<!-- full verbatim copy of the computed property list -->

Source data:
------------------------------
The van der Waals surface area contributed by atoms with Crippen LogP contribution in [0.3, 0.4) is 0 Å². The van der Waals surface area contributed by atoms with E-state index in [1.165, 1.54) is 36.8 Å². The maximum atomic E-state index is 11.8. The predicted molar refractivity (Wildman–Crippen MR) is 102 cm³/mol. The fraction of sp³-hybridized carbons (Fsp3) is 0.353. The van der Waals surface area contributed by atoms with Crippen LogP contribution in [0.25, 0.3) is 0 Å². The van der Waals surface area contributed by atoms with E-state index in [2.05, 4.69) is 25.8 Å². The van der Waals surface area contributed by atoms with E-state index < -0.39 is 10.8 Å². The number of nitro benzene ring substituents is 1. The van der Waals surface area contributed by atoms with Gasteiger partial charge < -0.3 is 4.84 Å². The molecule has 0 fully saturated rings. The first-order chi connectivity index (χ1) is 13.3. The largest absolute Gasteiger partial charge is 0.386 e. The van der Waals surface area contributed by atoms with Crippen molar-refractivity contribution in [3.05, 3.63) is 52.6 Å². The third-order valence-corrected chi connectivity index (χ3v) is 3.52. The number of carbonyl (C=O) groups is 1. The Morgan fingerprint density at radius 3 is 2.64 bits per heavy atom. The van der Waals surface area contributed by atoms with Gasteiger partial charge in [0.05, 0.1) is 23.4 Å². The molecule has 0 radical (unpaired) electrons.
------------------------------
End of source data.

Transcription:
The van der Waals surface area contributed by atoms with Crippen LogP contribution in [0.3, 0.4) is 0 Å². The van der Waals surface area contributed by atoms with E-state index in [1.165, 1.54) is 36.8 Å². The maximum atomic E-state index is 11.8. The predicted molar refractivity (Wildman–Crippen MR) is 102 cm³/mol. The fraction of sp³-hybridized carbons (Fsp3) is 0.353. The van der Waals surface area contributed by atoms with Crippen LogP contribution in [0.25, 0.3) is 0 Å². The van der Waals surface area contributed by atoms with E-state index in [2.05, 4.69) is 25.8 Å². The van der Waals surface area contributed by atoms with E-state index < -0.39 is 10.8 Å². The number of nitro benzene ring substituents is 1. The van der Waals surface area contributed by atoms with Gasteiger partial charge < -0.3 is 4.84 Å². The molecule has 0 fully saturated rings. The first-order chi connectivity index (χ1) is 13.3. The largest absolute Gasteiger partial charge is 0.386 e. The van der Waals surface area contributed by atoms with Crippen molar-refractivity contribution in [3.05, 3.63) is 52.6 Å². The third-order valence-corrected chi connectivity index (χ3v) is 3.52. The number of carbonyl (C=O) groups is 1. The Morgan fingerprint density at radius 3 is 2.64 bits per heavy atom. The van der Waals surface area contributed by atoms with Gasteiger partial charge in [0.05, 0.1) is 23.4 Å². The molecule has 0 radical (unpaired) electrons.